19 August 2009


The spouse is a kind man, and during the school year, he brings me coffee in bed if I don't manage to drag myself out early. Since we aren't quite back to school yet, I was a little surprised to be wakened with a cup of coffee this morning. The spouse was trying to dress for court, and he was a wreck. He does not enjoy being called to testify. Despite knowing his stuff, despite his confidence in his work, presenting one's findings in this sort of setting is better suited to a particular type of personality, and neither of us have it. So I empathized with his discomfort because when reports I have helped to prepare are submitted as part of a legal proceeding, I feel a sort of faintness. There is usage I've insisted upon, structure I've suggested, words I've lobbied for or against. Part of me goes with that item, and I feel the weight of it, the seriousness. It is not that we take ourselves seriously, but that we are respectful of our part of a larger process, mindful of our responsibility.

Hiding my head under the pillow did not quiet the din he made, and I gave up trying to pretend to sleep once he turned on every light in the room and started throwing dark socks on the bed.

"The son has taken my black socks," he said, sounding aggrieved.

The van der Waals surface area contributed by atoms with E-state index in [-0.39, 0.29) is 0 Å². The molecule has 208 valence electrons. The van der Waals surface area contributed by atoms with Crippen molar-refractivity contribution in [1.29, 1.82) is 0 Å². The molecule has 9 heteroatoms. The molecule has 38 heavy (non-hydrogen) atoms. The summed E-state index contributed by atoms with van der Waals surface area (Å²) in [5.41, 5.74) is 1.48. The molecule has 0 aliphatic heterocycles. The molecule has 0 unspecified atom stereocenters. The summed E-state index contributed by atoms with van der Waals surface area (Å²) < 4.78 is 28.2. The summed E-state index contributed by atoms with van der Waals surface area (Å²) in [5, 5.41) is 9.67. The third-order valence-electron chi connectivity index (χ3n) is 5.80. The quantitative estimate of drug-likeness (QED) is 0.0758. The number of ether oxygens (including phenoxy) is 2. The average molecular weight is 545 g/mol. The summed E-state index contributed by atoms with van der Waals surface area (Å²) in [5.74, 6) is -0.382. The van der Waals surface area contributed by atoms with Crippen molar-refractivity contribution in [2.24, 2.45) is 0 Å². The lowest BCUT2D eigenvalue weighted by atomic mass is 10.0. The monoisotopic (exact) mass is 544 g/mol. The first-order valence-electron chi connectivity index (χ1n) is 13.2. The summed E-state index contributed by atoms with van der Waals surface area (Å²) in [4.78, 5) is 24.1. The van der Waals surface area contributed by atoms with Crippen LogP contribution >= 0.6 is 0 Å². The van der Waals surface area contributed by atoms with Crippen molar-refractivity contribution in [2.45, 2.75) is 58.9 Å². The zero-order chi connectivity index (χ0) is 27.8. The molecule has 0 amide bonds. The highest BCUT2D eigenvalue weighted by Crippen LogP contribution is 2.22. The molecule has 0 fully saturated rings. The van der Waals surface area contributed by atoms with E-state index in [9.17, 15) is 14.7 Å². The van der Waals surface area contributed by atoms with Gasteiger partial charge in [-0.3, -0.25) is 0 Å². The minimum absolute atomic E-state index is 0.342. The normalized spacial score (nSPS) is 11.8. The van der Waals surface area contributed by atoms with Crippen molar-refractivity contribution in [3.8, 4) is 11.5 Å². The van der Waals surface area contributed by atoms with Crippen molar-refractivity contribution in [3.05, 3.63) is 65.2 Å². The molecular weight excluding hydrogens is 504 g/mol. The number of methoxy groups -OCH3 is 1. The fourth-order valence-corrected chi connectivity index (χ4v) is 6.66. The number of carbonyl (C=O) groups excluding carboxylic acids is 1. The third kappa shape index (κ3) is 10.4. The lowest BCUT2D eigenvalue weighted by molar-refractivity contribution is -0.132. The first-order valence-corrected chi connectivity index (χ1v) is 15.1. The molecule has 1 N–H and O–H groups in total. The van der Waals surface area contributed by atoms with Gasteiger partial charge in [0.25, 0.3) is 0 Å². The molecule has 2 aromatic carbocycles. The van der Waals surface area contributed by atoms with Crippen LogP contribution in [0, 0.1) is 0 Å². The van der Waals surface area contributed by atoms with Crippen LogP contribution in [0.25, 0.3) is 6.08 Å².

"These are black," I told him, waving a sock like a flag.

"They're blue," he told me.

"This is blue," I replied, performing additional semaphore with his sports shorts.

"Oh," he said, taking the black socks from me.

"What tie do you have on?" I asked, squinting.

He obligingly held it out for my inspection. Blue. From about 1990. With a black, grey and white striped shirt.

"Erm," I murmured, "you can't wear that tie with that shirt."

"I can't?" he looked shocked.

"Well," I considered. "You do look like a geologist."

He glowered at me, and I retreated to get his charcoal tie.

"Here," I told him.

"Now I look like an engineer," he snorted.

It took three tries, but he finally got the charcoal one tied. Which is better than I can do, and the son might well be better at it than either of us.

The spouse sighed mightily.

In the kitchen, he took one of the nut bars I keep for the kids' snacks. I silently got out a paper bag and put a bottle of water, aspirin, and Pepcid into it, and handed it to him.

"Oh," he said looking into it.

"Just in case," I told him.

He loaded it into the back of the car.

"Do you have your laptop?"

He nodded.


He nodded.

"Change of clothes?"

He nodded.

I patted the side of the car and waved him away.

I learned--the hard way--to send extra clothing with him. There have been circumstances beyond anyone's control: exploding plumbing, and court proceedings that ran far longer than anyone anticipated. So I learned.

I know the eye-aching insanity of preparing someone to give a deposition; I know the hysteria that goes into finding that file prior to sending someone off to testify. I know what it's like to eat pizza 4 meals in a row, not ever having left one's desk, catnapping in situ. And people wonder why I feel no need to watch reality TV.

There is much I wouldn't change, but much I have changed. And like the Holy Trinity, much change yet to come.

Go listen to some music: "Testify" from the album The Battle of Los Angeles by Rage Against the Machine. Sometimes the words win.

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